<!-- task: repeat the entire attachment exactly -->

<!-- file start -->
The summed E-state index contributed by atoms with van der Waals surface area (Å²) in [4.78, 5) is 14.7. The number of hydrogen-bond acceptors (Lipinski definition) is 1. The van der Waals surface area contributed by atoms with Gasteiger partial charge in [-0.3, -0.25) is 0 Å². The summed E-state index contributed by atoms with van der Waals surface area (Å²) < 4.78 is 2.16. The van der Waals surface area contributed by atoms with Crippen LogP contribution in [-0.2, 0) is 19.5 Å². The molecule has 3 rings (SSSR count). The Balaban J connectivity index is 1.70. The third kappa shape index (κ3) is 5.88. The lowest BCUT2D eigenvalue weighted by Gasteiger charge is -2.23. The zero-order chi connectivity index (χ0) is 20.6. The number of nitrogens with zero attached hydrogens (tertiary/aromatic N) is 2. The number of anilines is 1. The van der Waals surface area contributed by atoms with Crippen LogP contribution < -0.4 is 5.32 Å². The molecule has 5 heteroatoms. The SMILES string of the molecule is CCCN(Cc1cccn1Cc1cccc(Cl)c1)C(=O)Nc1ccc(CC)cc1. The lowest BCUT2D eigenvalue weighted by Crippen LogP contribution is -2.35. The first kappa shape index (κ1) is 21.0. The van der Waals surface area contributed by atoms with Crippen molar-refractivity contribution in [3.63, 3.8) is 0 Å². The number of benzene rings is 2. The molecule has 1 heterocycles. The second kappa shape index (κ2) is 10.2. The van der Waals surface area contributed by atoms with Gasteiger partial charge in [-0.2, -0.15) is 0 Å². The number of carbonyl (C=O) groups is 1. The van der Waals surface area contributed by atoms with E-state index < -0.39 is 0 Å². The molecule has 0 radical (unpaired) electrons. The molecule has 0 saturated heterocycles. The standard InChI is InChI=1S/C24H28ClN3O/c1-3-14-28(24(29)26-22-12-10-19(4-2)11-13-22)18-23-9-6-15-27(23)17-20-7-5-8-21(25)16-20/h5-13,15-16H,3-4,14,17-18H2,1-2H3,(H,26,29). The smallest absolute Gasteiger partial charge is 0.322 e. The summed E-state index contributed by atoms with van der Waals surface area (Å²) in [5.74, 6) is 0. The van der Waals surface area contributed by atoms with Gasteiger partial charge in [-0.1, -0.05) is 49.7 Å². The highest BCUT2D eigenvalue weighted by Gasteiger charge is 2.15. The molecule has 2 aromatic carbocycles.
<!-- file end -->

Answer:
The summed E-state index contributed by atoms with van der Waals surface area (Å²) in [4.78, 5) is 14.7. The number of hydrogen-bond acceptors (Lipinski definition) is 1. The van der Waals surface area contributed by atoms with Gasteiger partial charge in [-0.3, -0.25) is 0 Å². The summed E-state index contributed by atoms with van der Waals surface area (Å²) < 4.78 is 2.16. The van der Waals surface area contributed by atoms with Crippen LogP contribution in [-0.2, 0) is 19.5 Å². The molecule has 3 rings (SSSR count). The Balaban J connectivity index is 1.70. The third kappa shape index (κ3) is 5.88. The lowest BCUT2D eigenvalue weighted by Gasteiger charge is -2.23. The zero-order chi connectivity index (χ0) is 20.6. The number of nitrogens with zero attached hydrogens (tertiary/aromatic N) is 2. The number of anilines is 1. The van der Waals surface area contributed by atoms with Crippen LogP contribution < -0.4 is 5.32 Å². The molecule has 5 heteroatoms. The SMILES string of the molecule is CCCN(Cc1cccn1Cc1cccc(Cl)c1)C(=O)Nc1ccc(CC)cc1. The lowest BCUT2D eigenvalue weighted by Crippen LogP contribution is -2.35. The first kappa shape index (κ1) is 21.0. The van der Waals surface area contributed by atoms with Crippen molar-refractivity contribution in [3.63, 3.8) is 0 Å². The number of benzene rings is 2. The molecule has 1 heterocycles. The second kappa shape index (κ2) is 10.2. The van der Waals surface area contributed by atoms with Gasteiger partial charge in [-0.2, -0.15) is 0 Å². The number of carbonyl (C=O) groups is 1. The van der Waals surface area contributed by atoms with E-state index < -0.39 is 0 Å². The molecule has 0 radical (unpaired) electrons. The molecule has 0 saturated heterocycles. The standard InChI is InChI=1S/C24H28ClN3O/c1-3-14-28(24(29)26-22-12-10-19(4-2)11-13-22)18-23-9-6-15-27(23)17-20-7-5-8-21(25)16-20/h5-13,15-16H,3-4,14,17-18H2,1-2H3,(H,26,29). The smallest absolute Gasteiger partial charge is 0.322 e. The summed E-state index contributed by atoms with van der Waals surface area (Å²) in [5.74, 6) is 0. The van der Waals surface area contributed by atoms with Gasteiger partial charge in [-0.1, -0.05) is 49.7 Å². The highest BCUT2D eigenvalue weighted by Gasteiger charge is 2.15. The molecule has 2 aromatic carbocycles.